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On This Day: The Halloween Blizzard of 1991

Trick-or-treaters thwarted by several inches of ice atop almost a foot of snow

Photo of a jack-o-lantern in snow
©iStock Petrichuk

In 1991, Halloween was no treat for many residents in parts of Iowa and Minnesota. The morning of October 31, 1991, a storm—which would eventually become known as the “Halloween Blizzard” in most of Minnesota and the “Halloween Ice Storm” in Iowa—began moving quickly northeastward through the Mississippi Valley.

Snow, Sleet, and Freezing Rain Blanket the Upper Midwest

By mid-morning on Halloween, a mixture of snow, sleet, and freezing rain blanketed southeast Minnesota and much of eastern Iowa. And, as the mixture continued to come down well into the afternoon of November 1, many areas in Iowa saw up to two inches of ice accumulate on top of eight to 15 inches of snow.

Winds of 30 to 40 mph downed trees and utility poles, leaving some 80,000 homes in Iowa without power. The downed lines not only left residents without power for more than a week in some cases, but they also closed several highways as they fell across the roads. At the time, the storm’s damage to utilities alone was estimated at nearly $63 million. The governor of Iowa declared a state of emergency in 52 of the state’s 99 counties because of the storm’s severity.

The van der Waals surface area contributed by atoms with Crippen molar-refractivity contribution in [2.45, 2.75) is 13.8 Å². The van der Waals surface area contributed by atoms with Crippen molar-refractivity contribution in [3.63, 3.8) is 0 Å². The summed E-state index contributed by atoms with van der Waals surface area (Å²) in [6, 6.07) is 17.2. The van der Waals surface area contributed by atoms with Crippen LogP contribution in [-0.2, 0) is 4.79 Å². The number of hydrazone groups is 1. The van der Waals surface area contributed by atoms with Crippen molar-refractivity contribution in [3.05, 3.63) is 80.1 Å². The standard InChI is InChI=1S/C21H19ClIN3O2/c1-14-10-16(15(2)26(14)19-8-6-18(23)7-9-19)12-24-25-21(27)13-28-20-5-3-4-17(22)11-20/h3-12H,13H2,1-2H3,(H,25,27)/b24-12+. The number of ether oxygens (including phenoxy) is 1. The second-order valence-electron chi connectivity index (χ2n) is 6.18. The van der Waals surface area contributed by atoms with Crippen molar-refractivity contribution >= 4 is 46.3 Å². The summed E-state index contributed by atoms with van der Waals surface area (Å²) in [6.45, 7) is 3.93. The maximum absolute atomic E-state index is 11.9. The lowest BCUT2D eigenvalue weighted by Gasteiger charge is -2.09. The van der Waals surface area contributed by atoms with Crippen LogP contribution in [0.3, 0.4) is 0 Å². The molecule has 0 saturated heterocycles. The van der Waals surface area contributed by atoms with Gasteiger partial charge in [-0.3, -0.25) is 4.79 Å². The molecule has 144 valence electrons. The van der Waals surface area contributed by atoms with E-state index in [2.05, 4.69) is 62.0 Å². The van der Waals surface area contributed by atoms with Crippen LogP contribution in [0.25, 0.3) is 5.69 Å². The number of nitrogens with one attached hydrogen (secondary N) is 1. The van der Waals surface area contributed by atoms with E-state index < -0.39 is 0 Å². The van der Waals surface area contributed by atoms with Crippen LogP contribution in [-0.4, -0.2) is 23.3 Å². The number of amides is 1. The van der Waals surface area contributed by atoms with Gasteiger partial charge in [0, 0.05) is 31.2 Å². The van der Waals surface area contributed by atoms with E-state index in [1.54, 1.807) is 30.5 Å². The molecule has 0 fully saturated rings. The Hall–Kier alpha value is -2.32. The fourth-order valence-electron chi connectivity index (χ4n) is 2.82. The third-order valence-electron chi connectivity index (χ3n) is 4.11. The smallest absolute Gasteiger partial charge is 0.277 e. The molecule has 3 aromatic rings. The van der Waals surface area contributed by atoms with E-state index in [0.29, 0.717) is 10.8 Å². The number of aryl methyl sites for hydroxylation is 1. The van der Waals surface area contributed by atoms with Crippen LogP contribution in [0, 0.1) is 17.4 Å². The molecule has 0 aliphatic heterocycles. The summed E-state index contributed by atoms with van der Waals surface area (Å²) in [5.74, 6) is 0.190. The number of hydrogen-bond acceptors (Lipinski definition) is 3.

In Minnesota, as much as three inches of ice downed power lines and poles, leaving at least 20,000 people without power. With winds up to 60 mph and snowdrifts up to ten feet, hundreds of motorists became stranded and had to take shelter in the National Guard Armory and a local mall in Albert Lea.

On November 1, 1991, over 900 schools and businesses were closed in Minnesota alone, and a number of roofs collapsed under the weight of the ice and snow. At least 20 people died in traffic accidents or from heart attacks while digging out from the storm. And, the governor of Minnesota declared a state of emergency in two counties.

Extreme Storm Sets Multiple Records

By the storm’s end, it had affected over 23 million people in the Upper Midwest, which includes Iowa, Minnesota, Wisconsin, and Michigan. And, it ranked as a Category 5 on the Regional Snowfall Index—the most extreme category.

On October 31, 1991, 30 locations broke daily snowfall records in Iowa, 25 in Minnesota, and seven in Wisconsin.

Station October 31 Snowfall in Inches
Island Lake Reservoir, Minnesota 12.5
Sioux City Airport, Iowa 8.8
Minneapolis–St. Paul International Airport, Minnesota 8.2
Madeline Island, Wisconsin 8.0
St. Croix Falls, Wisconsin 7.0
Hawarden, Iowa 7.0
Montevideo, Minnesota 6.0
Wells, Minnesota 5.0
Cambridge, Minnesota 5.0
Sioux Center, Iowa 5.0

On November 1, 1991, 56 locations broke daily snowfall records in Iowa, 88 in Minnesota, and 29 in Wisconsin.

Station November 1 Snowfall in Inches
Cook, Minnesota 29.0
Duluth International Airport, Minnesota 24.1
St. Croix Falls, Wisconsin 22.0
Chaska, Minnesota 20.0
Minneapolis–St. Paul International Airport, Minnesota 18.5
Litchfield, Minnesota 18.0
Blue Earth, Minnesota 18.0
Farmington, Minnesota 17.5
Danbury, Wisconsin 17.0
Cambridge, Minnesota 17.0